“When the other side had the backing of the ACLU and the teachers union,” a difficult battle was at hand, said Martha Cashman, whose husband James lost his board seat by just a few votes. “They promised to give the teachers raises. We really needed more community support. You needed a lot more grassroots action in order for us to stop them.”

Four of the seats won were for four-year terms. The other four seats were for two years. A celebration for the winners was held at the home of victorious CARES candidate Phil Herman, who edged out Napierskie to complete former board member Bill Buckingham’s two-year term. Buckingham was one of the primary catalysts of the Intelligent Design policy and a central figure in the trial. Jubilant CARES members wearing red and white T-shirts, cheered, shed tears, prayed and hugged each other, according to the York Dispatch.

“That’s what they did,” Cashman said. “They got the grassroots and they were knocking on doors every day and pulling off rallies and everything. It was a tough election.” Because of a problem with balloting in one precinct, which could impact the outcome of James Cashman’s candidacy, election officials were discussing whether to review parts of the voting.

Officials were puzzled by the results of a voting machine at Friendship Community Church, which recorded the vote for Cashman at 001. Cashman told the York Dispatch that other incumbents who supported the school district’s Intelligent Design policy received about 100 votes each. In the battle for the four-year seats, Cashman lost to fourth-place finisher Rehm by 99 votes. The malfunction could deny Intelligent Design proponents a minority voice on the board.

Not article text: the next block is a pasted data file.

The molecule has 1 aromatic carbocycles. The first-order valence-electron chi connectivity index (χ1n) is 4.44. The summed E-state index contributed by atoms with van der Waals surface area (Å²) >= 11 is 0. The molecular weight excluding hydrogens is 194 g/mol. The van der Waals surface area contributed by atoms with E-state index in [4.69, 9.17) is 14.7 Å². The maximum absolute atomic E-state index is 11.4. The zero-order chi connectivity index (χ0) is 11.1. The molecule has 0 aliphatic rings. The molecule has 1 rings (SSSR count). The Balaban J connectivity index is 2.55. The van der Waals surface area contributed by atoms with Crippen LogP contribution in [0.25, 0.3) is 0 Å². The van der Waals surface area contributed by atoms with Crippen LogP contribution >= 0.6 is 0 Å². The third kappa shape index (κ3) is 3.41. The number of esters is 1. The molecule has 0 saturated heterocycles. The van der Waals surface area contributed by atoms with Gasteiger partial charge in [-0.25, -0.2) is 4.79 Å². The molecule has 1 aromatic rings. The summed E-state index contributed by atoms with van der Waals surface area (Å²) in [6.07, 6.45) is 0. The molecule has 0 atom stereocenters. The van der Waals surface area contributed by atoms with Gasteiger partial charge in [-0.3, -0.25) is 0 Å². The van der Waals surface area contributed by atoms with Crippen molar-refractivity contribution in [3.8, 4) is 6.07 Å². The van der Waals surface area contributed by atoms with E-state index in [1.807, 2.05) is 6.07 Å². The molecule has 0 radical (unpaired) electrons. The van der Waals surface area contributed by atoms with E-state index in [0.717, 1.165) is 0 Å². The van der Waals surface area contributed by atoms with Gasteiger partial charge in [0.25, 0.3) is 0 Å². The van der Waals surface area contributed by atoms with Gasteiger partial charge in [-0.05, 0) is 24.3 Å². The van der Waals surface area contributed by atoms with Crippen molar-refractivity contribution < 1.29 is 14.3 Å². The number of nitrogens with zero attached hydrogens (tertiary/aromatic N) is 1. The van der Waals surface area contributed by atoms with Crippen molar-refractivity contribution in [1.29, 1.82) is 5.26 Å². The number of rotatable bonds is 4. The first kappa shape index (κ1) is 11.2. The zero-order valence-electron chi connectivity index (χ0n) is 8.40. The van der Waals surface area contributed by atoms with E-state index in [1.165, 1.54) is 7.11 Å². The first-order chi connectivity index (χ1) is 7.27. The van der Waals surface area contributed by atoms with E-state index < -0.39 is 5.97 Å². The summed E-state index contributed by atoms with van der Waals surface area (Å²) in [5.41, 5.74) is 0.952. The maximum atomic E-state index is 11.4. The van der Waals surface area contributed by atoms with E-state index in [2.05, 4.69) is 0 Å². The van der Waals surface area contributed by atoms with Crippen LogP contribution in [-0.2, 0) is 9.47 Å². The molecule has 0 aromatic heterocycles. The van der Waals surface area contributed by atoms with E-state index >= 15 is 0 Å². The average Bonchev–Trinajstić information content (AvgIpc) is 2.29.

Opponents of the Intelligent Design policy say the election is a repudiation of the district’s policy. They contend that, if anywhere, the concept should be taught only in non-mandatory or religion courses, where students would have the option of whether to study it.

“My kids believe in God. I believe in God,” Jill Reiter, whose two children attend Dover High School, told the AP. “But I don’t think it belongs in the science curriculum the way the school district is pressing it. Put it in an elective class where those students who want to learn about it or get deeper involved can choose to take that class.”